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A Shinto shrine (神社)jinja, archaic: shinsha, meaning : "place of the god is a structure whose main purpose is to house ("enshrine") one or more kami.

People visit shrines in order to pay respect to the kami or to pray for good fortune. Shrines are also visited during special events such as New Year, setsubun, shichigosan and other festivals. New born babies are traditionally brought to a shrine a few weeks after birth, and many couples hold their wedding ceremonies there.

The following structures and objects can be typically found at a shrine:

A torii is a traditional Japanese gate most commonly found at the entrance of or within a Shinto shrine, where it symbolically marks the transition from the mundane to the sacred.
The presence of a torii at the entrance is usually the simplest way to identify Shinto shrines, and a small torii icon represents them on Japanese road maps.
Torii gates were traditionally made from wood or stone, but today they can be also made of reinforced concrete, copper, stainless steel or other materials. They are usually either unpainted or painted vermilion with a black upper lintel. Inari shrines typically have many torii because those who have been successful in business often donate in gratitude a torii to Inari, kami of fertility and industry. Fushimi Inari-taisha in Kyoto has thousands of such torii, each bearing the donor's name.

Komainu are a pair of guardian dogs or lions, often found on each side of a shrine's entrance. In the case of Inari Shrines, they are foxes (see picture of Inari Shrines) rather than dogs.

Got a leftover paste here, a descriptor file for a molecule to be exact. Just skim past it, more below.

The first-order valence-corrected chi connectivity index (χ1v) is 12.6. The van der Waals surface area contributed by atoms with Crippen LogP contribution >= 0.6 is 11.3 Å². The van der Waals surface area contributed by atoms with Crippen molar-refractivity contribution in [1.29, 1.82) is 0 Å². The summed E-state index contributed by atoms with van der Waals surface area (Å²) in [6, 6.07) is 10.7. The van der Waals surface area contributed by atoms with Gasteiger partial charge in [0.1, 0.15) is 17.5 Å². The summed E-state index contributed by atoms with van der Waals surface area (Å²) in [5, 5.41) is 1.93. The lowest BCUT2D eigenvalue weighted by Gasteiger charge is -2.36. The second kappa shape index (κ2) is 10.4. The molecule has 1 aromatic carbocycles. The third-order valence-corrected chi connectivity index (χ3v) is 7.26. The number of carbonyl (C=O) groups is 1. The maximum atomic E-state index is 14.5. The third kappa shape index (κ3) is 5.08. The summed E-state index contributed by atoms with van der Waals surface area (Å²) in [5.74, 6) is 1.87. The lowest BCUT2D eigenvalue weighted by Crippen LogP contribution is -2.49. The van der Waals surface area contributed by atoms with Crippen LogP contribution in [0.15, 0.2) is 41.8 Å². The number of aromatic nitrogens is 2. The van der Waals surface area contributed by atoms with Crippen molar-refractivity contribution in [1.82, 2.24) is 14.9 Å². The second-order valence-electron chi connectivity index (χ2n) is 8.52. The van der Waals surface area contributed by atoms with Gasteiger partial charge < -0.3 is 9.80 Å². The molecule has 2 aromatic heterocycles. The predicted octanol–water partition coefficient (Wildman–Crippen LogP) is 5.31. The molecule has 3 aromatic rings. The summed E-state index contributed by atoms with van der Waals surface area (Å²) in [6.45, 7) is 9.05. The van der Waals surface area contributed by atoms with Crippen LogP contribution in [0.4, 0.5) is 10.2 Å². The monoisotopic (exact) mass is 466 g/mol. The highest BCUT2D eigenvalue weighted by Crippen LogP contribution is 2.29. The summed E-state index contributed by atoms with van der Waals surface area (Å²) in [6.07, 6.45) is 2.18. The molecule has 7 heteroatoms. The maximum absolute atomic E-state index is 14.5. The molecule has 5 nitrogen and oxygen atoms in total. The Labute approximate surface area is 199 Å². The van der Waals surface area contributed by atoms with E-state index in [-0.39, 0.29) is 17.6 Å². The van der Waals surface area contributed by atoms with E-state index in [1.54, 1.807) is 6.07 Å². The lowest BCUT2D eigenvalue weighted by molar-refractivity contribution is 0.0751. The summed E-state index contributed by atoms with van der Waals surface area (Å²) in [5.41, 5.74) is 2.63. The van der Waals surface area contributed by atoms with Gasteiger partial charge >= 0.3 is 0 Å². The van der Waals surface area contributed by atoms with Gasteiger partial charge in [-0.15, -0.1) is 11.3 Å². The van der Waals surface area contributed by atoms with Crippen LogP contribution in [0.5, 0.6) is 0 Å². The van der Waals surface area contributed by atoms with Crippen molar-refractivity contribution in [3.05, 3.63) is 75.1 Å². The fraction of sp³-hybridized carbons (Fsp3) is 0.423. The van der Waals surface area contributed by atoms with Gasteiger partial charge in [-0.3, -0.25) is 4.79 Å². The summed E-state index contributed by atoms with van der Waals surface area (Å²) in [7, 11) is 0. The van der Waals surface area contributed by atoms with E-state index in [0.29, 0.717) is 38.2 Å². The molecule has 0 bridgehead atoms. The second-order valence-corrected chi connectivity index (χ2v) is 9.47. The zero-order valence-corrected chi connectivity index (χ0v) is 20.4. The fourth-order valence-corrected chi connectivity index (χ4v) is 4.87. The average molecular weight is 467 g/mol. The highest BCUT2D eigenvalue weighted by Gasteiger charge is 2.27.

Purification trough
Found near the entrance, the water of these fountains is used for purification. You are supposed to clean your hands and mouth before approaching the main hall .

Main and offering hall
Depending on the shrine's architecture style, the main hall (honden) and offering hall (haiden) are two separate buildings or combined into one building. The main hall's innermost chamber contains the shrine's sacred object, while visitors make their prayers and offerings at the offering hall .

Stages for kagura dance or noh theater performances can be found at some shrines.

Shrine visitors write their wishes on these wooden plates and then leave them at the shrine in the hope that their wishes come true. Most people wish for good health, success in business, passing entrance exams, love or wealth.

Omikuji are fortune telling paper slips found at many shrines and temples. Randomly drawn, they contain predictions ranging from daikichi ("great good luck") to daikyo ("great bad luck"). By tying the piece of paper around a tree's branch, good fortune will come true or bad fortune can be averted.

A shimenawa is a straw rope with white zigzag paper strips (shide). It marks the boundary to something sacred and can be found on torii gates, around sacred trees and stones, etc. A rope similar to the shimenawa is also worn by yokozuna, the highest ranked sumo wrestlers, during ritual ceremonies.